His insistence that maintaining the 3 percent deficit limit and the 60 percent debt-to-GDP ratio limit would prevent a politicization of debt reduction is nothing short of laughable, as these rules have zero scholarly basis. In fact, they were invented for political reasons by the French finance ministry during the administration of François Mitterrand. And critics are right to warn that a socioecological transformation of Europe would be incompatible with these limits.
Although the European Commission has rebuffed Lindner’s statements for now, the proposed rule changes may still face an uphill battle. The German finance minister has already appealed for support in fighting them. The threat looms large of a return of the front that formed at the start of the COVID-19 pandemic, when Austria, Denmark, the Netherlands, and Sweden — the so-called Frugal Four — opposed the Recovery Fund that suspended the Maastricht Treaty rules.
And considerably more is at stake in the looming battle than it was back then: what is now at stake is not a fiscal instrument for a specific emergency situation but rather the general fiscal policy framework for all EU member states. Furthermore, in contrast to spring 2020, when then German finance minister Scholz welcomed the Recovery Fund and Merkel surprised many by suspending her strident opposition to all jointly incurred debt, the German finance ministry has now joined the front of the Frugal Four.
Lindner wants to stop the modest fiscal upheaval in Europe. This does not bode well for when the COVID-related suspension of the Maastricht rules expires in 2024. Already before the Traffic Light coalition was formed, the economists Adam Tooze and Joseph Stiglitz issued a warning about Lindner:
The greatest threat to European democracy,” they wrote, “is not Russian influence or any other influence from the outside, it is inappropriate and mis-timed fiscal discipline forced down the throats of a majority of Europe’s voters by a minority coalition of ‘northern’ states. It would be disastrous if Germany were to put itself at the head of that coalition, as the Free Democrats have promised to do.
They also highlighted the connection between right-wing populism and neoliberal austerity: “For the electoral chances of the nationalist populists in Italy, there would be nothing better than the prospect of a confrontation with the German Finance Ministry. That would be disastrous for Italy. It would be bad for Europe. And it would be bad for Germany.”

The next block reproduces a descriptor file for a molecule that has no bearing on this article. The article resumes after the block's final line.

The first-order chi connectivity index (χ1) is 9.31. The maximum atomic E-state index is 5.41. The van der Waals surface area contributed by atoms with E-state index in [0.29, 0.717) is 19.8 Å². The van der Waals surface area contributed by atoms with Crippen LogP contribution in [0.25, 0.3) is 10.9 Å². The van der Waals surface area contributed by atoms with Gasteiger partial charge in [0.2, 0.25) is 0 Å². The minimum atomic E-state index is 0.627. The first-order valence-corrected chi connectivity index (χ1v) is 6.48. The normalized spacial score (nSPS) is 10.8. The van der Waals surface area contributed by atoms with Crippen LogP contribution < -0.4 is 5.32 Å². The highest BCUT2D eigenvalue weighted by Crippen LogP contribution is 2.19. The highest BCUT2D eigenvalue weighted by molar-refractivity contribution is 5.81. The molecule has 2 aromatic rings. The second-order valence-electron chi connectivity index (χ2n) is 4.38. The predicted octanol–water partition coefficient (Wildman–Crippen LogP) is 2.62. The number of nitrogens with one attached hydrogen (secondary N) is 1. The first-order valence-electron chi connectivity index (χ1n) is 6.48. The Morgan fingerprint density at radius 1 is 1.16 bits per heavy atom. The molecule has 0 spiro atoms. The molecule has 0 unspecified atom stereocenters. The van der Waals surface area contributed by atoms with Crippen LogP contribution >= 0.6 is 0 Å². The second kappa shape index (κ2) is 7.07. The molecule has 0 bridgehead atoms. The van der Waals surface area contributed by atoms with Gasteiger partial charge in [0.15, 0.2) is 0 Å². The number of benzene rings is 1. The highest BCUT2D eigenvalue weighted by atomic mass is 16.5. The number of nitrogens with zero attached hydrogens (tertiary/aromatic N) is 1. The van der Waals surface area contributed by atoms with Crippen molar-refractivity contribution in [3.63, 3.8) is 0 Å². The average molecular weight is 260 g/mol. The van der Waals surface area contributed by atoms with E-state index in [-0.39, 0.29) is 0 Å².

German “centrists” are ignoring these facts or laughing them off. Yet they bear responsibility for the Europe-wide rise of radical right-wing parties and governments. When the Merkel administration forced crisis-ridden countries to accept austerity, welfare cuts, and a dismantling of workers’ rights as a price to pay for staying in the Eurozone, the broader German mainstream was with her the whole way, wallowing in resentment toward the “lazy Greeks.”
Only once the established and technocratic elites who implemented the diktats of Merkel and the Troika were voted out of office and replaced by ascendant forces of the far right did the centrist German commentators begin to fret over Europe. In a fit of frenzy, they then proclaimed Emmanuel Macron Europe’s savior from the likes of Marine Le Pen — even though the politics of the former leads to those of the latter.
Neoliberal austerity impoverishes people and destroys their prospects, creating fertile ground for parties of the radical right that position themselves as opponents of the status quo. In the worst-case scenario, this propels the rise of right-wing populist parties such as in Poland and Hungary, which combine xenophobia and misogyny with clientelistic economic policies, using measures such as tax cuts, family credits, and direct money transfers to win over sections of the working class and banish the traditional left to irrelevance.
Whoever fails to grasp this connection will remain helpless in the face of broad and successful far-right and fascist mobilizations. To stop the advance of the Right at its roots and win a different Europe, we need to go on the offensive against wrecking ball Christian Lindner and his allies in Germany and elsewhere.